In recent years, the carriage of multiple ccr gene complexes has been presented by a Chinese LA-MRSA ST9 from clinical and porcine isolates [26]. In addition, another study from China has reported the presence of coagulase-negative staphylococci (CoNS) carrying multiple SCCmec elements [27]. It demonstrated that the isolates with multiple SCCmec had a more stable capability to continue mecA gene transcription involved in cell wall synthesis. As a result, these isolates did not lose Gram positivity under antibiotic exposure when compared to the ones with a single SCCmec element [27]; however, we did not perform any phenotypic analyses regarding multiple SCCmec elements.
We elucidate and verify zoonotic transmission caused by LA-MRSA CC398 in two farms using core-genome SNP-based analyses. The phylogenetic tree reconstruction illustrated a high genome similarity between porcine and human isolates. Genomic characteristics support the phylogenetic tree as well as imply that the origin of human LA-MRSA CC398 would be pigs. Ultimately, the pairwise SNP analysis does not only confirm pig-to-human transmission; it also indicates evolutionary changes in the core genome of LA-MRSA CC398 after zoonotic spillover and colonization on human nares. One study in Denmark also used WGS to investigate the zoonotic transmission of LA-MRSA between livestock and farmers. A phylogenetic tree based on core genome SNPs revealed that animal isolates differed from Danish worker isolates by only 3–5 SNPs [28]. The small number of pairwise SNPs is very similar to those in the present study.
Additionally, phylogenetic analysis clearly revealed two distinct clades of LA-MRSA CC398 with their own specific SCCmec types. LA-MRSA isolates from the same province or their neighboring province were phylogenetically grouped into the same clade or sub-clade. It is exemplified by the six porcine isolates from Prachin Buri and Nakhon Ratchasima. Nakhon Ratchasima shares its provincial borders with Prachin Buri (Supplementary Materials Figure S1). Unsurprisingly, all porcine isolates from these two provinces in Clade II resided together in the same sub-clade; therefore, it can be stated that these clues speculate as to local transmission events of pig-associated LA-MRSA within the same province or between provinces.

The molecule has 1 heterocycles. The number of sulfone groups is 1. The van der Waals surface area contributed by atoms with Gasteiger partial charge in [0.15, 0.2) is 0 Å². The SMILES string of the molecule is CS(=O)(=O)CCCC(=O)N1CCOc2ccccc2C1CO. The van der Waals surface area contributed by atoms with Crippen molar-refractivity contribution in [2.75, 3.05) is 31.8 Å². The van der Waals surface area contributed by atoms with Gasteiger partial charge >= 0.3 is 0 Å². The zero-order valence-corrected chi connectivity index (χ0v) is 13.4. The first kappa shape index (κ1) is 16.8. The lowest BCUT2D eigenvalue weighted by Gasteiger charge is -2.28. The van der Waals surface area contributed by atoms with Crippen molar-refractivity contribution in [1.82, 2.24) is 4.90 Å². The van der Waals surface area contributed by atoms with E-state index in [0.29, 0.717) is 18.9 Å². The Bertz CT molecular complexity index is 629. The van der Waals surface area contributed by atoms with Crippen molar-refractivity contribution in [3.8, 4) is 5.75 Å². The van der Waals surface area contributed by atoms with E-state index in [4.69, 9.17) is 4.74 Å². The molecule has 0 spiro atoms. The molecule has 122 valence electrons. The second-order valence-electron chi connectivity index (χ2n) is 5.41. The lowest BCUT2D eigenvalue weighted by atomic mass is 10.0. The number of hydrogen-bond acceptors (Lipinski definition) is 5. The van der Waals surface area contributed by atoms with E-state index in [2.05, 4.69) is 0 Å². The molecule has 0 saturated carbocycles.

Like the phenotypic susceptibility testing described earlier [2], the WGS analyses exhibited that all LA-MRSA isolates in the present study were identified as MDR as well as harboring several cross-resistance genes. The overall distribution of antimicrobial resistance genes suggests the genetic homogeneity of LA-MRSA in each subpopulation. In other words, the isolates sharing the same genotypic characteristics have a highly similar pattern of antimicrobial resistance gene carriage, although they were collected from different locations or hosts. In addition, LA-MRSA CC9 and CC398 possess different resistance mechanisms against a particular antimicrobial group such as a resistance mechanism against fosfomycin or PLSA. It is also important to emphasize that several cross-resistance genes carried by our LA-MRSA isolates do not only confer resistance against antimicrobial agents widely used in livestock, but also antibiotics of last resort in human medicine such as quinupristin/dalfopristin and linezolid; however, analysis of antimicrobial resistance gene carriage using WGS in LA-MRSA CC398 has been explored by a study collecting porcine specimens from a province in central Thailand [24,29], and it is consistent with the results of our study.